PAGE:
Recently Published Poems
Published in Yours Truly, Spring 2010
You slide up the railroad ties
to the vegetable garden
like land-born leaches to suck
the life from the bush beans,
red leaf lettuce, baby carrots.
I creep outside with a flashlight
to remove you from a slow
salted death from my father’s
slug bait, follow your silvery
mucus trails, those lustrous
streaks painting the garden bed.
I pick you up with maple leaves,
clumps of grass clippings, place
you under the deck, away
from the garden, sprinkle
raspberries near you as a gift
for this sudden relocation,
this interference. I did not know
you’d become bigger,
stronger, and multiply
from these sweet meals,
that I’d run out of raspberries,
that my father would set more bait,
or that you’d summon your friends,
their swelled bodies hungry
for the surge of succulent red juice.
DISCOVERING THE HUMAN
I am ten, watching my father
prick his finger with a lancet.
The blood on the tip of a white
testing strip forms a crown, a bubble,
and balances there like a jewel
developing slowly like a Polaroid,
the red turning dark as rust. I stare
to find the picture in it, wonder what face
might emerge from the stain, the secret
message meant only for me, but he wipes
it clean and a light hue of blue appears.
I witness magic—his blood
turns the color of sky—and then
I feel it: this has nothing to do with me.
My father is human, fragile even, the blood
coursing through him a spectrum of blue.
Her tumor had grown to the size
of a knuckle, the size of her head,
a sore orb bulging out her side.
She crawled to me awkwardly, wobbling,
searching for the familiar shadows and hollows
of my body. She burrowed into my clothes,
rubbed her blond fur against my warm skin,
her wet nose snug against the nape of my neck
hidden under my hair. I just couldn’t do it,
so my boyfriend paid for it, put it on his credit card:
$15 for euthanasia. I filled out the vet form:
Name: Lloyd Animal: rat
Sex: female Age: 2
I signed and dated it, giving the vet permission
to inject her with poison, handed over the little shoe
box, the one with air holes poked through the lid,
and in fifteen minutes they returned her warm,
but still body to us. She rested in the fold
of a paper towel, her scaly tail coiled slightly,
her whiskers clear like fishing line,
her tumor facing up, protruding like an eye.
Deep in the pit of my throat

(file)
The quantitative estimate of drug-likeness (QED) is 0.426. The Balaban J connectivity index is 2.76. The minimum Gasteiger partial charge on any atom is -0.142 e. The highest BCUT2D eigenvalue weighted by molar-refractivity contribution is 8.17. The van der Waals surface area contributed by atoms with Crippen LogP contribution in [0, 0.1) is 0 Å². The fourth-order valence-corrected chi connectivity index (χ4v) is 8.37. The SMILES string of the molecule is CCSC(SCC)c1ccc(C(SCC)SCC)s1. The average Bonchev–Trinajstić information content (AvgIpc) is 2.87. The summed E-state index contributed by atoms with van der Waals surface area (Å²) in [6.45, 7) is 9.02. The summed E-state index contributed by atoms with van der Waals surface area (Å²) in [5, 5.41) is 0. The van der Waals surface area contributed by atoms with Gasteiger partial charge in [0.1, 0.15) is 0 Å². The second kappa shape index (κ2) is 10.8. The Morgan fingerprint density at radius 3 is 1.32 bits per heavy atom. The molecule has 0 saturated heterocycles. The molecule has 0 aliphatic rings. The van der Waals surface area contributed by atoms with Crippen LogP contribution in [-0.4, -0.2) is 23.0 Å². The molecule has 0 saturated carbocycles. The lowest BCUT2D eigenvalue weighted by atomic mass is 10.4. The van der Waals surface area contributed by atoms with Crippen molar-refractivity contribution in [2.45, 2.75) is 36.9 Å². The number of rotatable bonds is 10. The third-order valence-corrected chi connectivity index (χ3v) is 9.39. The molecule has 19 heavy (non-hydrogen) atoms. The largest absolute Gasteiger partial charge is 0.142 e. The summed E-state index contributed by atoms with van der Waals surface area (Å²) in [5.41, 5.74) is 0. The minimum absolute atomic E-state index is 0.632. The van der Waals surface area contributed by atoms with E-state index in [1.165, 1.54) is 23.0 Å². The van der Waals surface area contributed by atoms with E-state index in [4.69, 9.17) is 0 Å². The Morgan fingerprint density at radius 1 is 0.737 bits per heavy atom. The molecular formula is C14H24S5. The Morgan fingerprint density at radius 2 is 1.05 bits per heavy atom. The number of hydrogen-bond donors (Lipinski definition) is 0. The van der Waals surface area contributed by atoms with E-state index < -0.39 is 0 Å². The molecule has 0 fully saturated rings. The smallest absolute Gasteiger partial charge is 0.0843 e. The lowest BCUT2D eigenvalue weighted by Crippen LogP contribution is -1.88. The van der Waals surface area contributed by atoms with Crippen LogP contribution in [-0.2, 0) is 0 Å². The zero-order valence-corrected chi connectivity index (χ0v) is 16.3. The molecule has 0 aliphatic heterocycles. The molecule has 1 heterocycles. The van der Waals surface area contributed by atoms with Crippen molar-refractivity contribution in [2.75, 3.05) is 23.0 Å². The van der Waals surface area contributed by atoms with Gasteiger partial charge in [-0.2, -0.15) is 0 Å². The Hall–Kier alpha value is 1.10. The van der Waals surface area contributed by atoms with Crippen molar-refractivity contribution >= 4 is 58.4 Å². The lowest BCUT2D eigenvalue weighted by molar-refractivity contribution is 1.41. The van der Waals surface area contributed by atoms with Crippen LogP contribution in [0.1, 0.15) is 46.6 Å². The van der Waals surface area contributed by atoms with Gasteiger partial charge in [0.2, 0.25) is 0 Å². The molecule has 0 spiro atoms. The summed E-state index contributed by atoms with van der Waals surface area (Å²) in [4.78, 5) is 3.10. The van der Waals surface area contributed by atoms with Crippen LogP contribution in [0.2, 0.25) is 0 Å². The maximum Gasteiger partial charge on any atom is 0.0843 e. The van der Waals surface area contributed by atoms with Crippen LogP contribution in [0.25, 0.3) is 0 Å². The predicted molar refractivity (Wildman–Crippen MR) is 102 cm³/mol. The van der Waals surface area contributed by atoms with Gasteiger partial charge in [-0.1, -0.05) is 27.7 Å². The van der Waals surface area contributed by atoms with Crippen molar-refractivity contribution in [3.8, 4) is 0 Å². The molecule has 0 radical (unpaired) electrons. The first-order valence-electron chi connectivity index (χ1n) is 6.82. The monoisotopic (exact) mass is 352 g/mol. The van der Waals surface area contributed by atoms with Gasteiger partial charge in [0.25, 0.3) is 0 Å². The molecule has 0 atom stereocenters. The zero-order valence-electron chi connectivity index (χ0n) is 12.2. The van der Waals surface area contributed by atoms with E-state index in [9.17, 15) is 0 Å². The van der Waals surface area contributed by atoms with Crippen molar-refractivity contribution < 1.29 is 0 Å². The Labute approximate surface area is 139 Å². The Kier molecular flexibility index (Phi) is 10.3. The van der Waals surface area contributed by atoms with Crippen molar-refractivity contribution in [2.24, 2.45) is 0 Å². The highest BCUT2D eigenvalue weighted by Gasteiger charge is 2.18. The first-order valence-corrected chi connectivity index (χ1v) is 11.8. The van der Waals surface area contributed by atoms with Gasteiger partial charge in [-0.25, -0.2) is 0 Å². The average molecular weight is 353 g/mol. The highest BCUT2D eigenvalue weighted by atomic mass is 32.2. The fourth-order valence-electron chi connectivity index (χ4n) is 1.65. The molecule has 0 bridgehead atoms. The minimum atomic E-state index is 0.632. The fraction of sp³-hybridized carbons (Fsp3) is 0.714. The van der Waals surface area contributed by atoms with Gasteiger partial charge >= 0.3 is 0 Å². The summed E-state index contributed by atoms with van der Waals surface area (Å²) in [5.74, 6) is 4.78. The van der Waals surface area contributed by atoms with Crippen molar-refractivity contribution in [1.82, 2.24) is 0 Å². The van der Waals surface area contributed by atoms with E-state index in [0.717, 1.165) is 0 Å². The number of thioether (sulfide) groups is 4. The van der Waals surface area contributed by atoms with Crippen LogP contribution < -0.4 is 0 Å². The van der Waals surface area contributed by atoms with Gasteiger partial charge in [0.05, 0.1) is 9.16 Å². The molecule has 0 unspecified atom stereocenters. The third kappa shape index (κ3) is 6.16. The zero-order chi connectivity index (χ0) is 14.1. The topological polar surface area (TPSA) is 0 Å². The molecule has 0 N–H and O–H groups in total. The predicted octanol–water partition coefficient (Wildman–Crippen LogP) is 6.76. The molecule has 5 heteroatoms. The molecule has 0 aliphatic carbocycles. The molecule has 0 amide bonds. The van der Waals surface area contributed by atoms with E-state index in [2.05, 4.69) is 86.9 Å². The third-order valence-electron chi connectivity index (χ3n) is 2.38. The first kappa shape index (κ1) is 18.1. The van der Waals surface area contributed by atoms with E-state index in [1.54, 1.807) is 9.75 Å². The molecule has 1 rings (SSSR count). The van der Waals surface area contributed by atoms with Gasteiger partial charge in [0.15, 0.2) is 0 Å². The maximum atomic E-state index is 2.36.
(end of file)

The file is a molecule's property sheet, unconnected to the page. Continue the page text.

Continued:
they cling to the larynx like barnacles—
the Unsaid, trapped in their hard-shelled
bodies, bearing the tracheal wind.
Inside each jagged frame lives
no, stop, I don’t want to,
clusters of clever comebacks unuttered,
droves of I don’t agree with you
and throngs of this is what I think.
I hold the little ones inside like hostages,
but tonight when I hear them chattering,
conspiring to lead their fantastic escape,
I feel a build-up of grief for the lives
I haven’t let them lead—what ears
are waiting to receive their messages?
I crouch down on the bedroom floor
nauseous, and feel them uproot,
extracting like teeth from a crowded jaw,
and I purge the Unsaid in a scream,
releasing in one heaved breath
what I have wanted to say all my life.
My friend, a mother of two, tells her daughter
the proper way to sit when wearing a skirt—
knees together, underwear out of view—
and scolds her when she sits cross-legged
or has the urge for somersaults. Her daughter
corrects quickly, her face fierce, as if studying
for a test, as if her life depends on getting it right.
I suppose this is inevitable, this process of boy turning
girl, and yet I think about myself as a child in Hawaii
sitting under a Plumeria tree with my brothers,
bare-chested, collecting sweet fallen flowers,
stringing them into leis using dental floss
and paperclips, creating necklaces and crowns,
our browned chests facing one another
like three boys around a camp fire, adorning
each other with our flora jewelry,
and then standing along the sea wall for a picture
against the glistening blue of the Pacific.